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Where should I store my data? A guide to online and offline storage and access
How service sector businesses can minimise risk and achieve regulatory compliance for data storage
Data storage continues to be a major consideration for businesses. With regulations covering diverse aspects such as retention periods and sovereignty, the question of where best to store data is multi-faceted.
Failing to retain data for the required time may bring a company into conflict with HMRC or the regulatory body for a particular sector. For professional services businesses such as legal firms this is The Law Society; for a financial sector business it is the FSA, both of which have the power to suspend the activities of a regulated firm.
Traditionally, the question of where to store data could have been more accurately framed as “on what media should I store data?” This was essentially about the relative merits of hard disk, tape or optical storage technologies such as data CD storage. However, over the last decade, the increasing development of online, cloud-based computing services and the flexibility of computing using mobile devices have changed the debate.
In this guide we discuss the options to identify the best data storage choices for businesses.
- Offline or Online?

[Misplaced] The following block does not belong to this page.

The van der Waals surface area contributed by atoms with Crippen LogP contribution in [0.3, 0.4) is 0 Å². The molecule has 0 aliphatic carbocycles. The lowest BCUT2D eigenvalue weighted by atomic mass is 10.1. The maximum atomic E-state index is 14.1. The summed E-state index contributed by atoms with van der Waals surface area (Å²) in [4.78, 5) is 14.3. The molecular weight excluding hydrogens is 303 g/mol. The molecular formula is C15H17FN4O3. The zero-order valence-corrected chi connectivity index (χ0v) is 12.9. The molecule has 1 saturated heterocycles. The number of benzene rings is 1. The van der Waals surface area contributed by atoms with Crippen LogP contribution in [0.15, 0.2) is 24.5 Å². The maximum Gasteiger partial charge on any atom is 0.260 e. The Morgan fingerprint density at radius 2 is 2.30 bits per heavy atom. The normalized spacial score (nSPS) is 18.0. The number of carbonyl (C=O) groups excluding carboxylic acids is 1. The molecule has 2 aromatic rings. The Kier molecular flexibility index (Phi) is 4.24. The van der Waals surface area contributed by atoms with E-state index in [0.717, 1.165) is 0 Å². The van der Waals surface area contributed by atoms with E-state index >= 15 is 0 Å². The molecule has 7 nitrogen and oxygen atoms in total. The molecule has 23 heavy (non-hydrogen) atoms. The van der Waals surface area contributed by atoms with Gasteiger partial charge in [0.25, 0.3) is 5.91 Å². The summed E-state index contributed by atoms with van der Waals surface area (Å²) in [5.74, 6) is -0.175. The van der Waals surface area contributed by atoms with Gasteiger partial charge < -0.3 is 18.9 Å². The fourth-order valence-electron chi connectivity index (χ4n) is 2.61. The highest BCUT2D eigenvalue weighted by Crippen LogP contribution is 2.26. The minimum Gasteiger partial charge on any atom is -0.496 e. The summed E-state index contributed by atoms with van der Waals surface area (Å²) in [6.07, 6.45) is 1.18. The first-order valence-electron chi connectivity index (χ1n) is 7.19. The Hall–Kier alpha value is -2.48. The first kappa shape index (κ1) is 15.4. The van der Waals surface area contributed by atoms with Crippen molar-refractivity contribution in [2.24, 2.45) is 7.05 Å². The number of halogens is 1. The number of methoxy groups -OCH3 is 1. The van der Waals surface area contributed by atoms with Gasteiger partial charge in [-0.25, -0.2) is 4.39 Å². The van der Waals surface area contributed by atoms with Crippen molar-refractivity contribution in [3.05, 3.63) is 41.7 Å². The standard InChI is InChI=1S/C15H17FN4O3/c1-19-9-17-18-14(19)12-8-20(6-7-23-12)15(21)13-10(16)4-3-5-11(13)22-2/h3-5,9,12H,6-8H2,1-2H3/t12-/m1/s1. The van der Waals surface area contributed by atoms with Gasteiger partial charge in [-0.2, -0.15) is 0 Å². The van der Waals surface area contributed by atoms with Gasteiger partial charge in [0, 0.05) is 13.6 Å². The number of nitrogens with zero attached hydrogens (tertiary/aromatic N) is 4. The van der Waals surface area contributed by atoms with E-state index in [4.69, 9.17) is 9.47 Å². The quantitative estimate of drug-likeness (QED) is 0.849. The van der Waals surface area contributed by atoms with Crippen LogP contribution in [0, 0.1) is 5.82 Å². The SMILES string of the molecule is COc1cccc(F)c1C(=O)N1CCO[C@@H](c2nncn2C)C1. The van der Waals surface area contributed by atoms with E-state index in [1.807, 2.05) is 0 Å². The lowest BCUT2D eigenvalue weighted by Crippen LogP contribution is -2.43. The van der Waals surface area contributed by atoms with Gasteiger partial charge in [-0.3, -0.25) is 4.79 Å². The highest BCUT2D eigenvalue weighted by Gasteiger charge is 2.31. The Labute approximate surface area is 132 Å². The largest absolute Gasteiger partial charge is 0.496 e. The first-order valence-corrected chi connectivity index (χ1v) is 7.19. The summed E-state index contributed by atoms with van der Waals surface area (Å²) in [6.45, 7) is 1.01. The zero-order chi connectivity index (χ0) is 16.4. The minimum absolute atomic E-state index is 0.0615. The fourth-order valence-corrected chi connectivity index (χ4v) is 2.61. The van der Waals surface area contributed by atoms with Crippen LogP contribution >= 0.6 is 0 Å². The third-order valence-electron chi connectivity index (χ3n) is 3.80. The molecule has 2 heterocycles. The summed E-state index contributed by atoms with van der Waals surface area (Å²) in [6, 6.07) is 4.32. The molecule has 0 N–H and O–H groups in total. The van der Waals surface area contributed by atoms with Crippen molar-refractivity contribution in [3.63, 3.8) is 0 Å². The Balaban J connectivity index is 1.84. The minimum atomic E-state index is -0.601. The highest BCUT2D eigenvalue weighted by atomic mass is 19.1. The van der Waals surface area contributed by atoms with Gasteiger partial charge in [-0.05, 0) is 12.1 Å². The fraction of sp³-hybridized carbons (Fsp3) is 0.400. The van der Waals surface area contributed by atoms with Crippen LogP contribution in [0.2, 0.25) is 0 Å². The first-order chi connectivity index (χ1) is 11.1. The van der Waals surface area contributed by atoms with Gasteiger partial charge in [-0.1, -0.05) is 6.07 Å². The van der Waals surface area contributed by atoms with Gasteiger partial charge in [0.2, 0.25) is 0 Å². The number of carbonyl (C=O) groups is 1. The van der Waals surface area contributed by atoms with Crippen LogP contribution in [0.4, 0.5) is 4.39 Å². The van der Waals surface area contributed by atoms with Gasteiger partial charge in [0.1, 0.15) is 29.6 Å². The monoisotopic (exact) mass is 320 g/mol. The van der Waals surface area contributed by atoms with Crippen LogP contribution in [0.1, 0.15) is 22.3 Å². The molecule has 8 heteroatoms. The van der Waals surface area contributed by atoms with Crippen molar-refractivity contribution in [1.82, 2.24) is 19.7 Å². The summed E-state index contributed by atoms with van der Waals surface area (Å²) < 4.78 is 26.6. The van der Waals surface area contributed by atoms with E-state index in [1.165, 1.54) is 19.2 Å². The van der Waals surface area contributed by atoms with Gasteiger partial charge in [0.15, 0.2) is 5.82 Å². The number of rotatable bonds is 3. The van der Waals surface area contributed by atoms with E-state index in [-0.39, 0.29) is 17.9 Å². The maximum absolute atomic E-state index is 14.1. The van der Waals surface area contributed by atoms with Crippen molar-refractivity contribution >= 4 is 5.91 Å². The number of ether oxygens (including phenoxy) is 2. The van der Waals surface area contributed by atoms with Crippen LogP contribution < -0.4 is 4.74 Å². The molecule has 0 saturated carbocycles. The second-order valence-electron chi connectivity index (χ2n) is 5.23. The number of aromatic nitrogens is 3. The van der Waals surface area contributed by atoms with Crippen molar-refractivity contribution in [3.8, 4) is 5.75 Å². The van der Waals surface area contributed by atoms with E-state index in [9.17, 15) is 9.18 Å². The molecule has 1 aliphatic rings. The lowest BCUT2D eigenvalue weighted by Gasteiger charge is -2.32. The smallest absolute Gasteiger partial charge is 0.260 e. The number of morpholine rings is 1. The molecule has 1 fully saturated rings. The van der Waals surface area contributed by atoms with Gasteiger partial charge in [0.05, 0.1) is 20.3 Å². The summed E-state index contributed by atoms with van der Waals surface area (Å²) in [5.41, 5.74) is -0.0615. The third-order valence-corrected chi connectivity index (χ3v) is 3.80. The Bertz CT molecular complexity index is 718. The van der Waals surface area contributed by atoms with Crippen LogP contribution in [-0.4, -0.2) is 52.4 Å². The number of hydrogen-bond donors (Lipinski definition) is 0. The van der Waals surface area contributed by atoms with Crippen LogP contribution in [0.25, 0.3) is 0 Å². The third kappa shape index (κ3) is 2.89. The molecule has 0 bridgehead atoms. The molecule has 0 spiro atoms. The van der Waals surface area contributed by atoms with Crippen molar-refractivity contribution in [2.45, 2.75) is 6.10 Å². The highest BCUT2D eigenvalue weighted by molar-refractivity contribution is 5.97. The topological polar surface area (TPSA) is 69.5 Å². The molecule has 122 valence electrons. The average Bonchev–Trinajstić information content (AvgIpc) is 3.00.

Common to both the cloud and private business networks is the ability to share a single, centrally located data source across connected users and devices. One of the main advantages of this is to ensure that all users are accessing the latest version with the most up-to-date information. Whether it’s a spread sheet of contact data or a database file of CRM data, each user has access to the current version of the information.
The ubiquitous nature of internet connectivity and the proliferation of mobile devices mean it is possible to work with cloud data sources and applications while on the move or in locations remote from an office or base.
The use of cloud services unauthorised by the business also present a security risk. Rogue employees, using third-party services, such as ‘gotomyPC’ and sometimes referred to as ‘shadow IT’, poses risks from business data being put in the cloud in an uncontrolled way.